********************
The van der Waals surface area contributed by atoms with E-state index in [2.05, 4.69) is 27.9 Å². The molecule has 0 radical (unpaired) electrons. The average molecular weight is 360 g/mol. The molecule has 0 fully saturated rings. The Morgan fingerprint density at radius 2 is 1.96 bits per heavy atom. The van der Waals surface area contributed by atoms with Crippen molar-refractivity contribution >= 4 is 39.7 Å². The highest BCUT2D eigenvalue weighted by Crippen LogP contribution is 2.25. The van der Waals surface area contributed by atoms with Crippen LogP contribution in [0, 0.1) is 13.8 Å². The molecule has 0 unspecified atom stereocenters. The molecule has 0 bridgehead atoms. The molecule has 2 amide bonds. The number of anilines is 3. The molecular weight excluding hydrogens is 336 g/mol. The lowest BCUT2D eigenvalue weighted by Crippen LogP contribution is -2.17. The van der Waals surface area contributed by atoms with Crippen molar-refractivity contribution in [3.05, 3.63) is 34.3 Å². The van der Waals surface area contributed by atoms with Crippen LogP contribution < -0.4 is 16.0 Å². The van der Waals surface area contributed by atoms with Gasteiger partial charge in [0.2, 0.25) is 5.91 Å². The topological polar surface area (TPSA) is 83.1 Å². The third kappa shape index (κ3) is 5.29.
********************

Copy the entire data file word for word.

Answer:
The van der Waals surface area contributed by atoms with E-state index in [2.05, 4.69) is 27.9 Å². The molecule has 0 radical (unpaired) electrons. The average molecular weight is 360 g/mol. The molecule has 0 fully saturated rings. The Morgan fingerprint density at radius 2 is 1.96 bits per heavy atom. The van der Waals surface area contributed by atoms with Crippen molar-refractivity contribution >= 4 is 39.7 Å². The highest BCUT2D eigenvalue weighted by Crippen LogP contribution is 2.25. The van der Waals surface area contributed by atoms with Crippen LogP contribution in [0, 0.1) is 13.8 Å². The molecule has 0 unspecified atom stereocenters. The molecule has 0 bridgehead atoms. The molecule has 2 amide bonds. The number of anilines is 3. The molecular weight excluding hydrogens is 336 g/mol. The lowest BCUT2D eigenvalue weighted by Crippen LogP contribution is -2.17. The van der Waals surface area contributed by atoms with Crippen molar-refractivity contribution in [3.05, 3.63) is 34.3 Å². The van der Waals surface area contributed by atoms with Crippen LogP contribution < -0.4 is 16.0 Å². The van der Waals surface area contributed by atoms with Gasteiger partial charge in [0.2, 0.25) is 5.91 Å². The topological polar surface area (TPSA) is 83.1 Å². The third kappa shape index (κ3) is 5.29.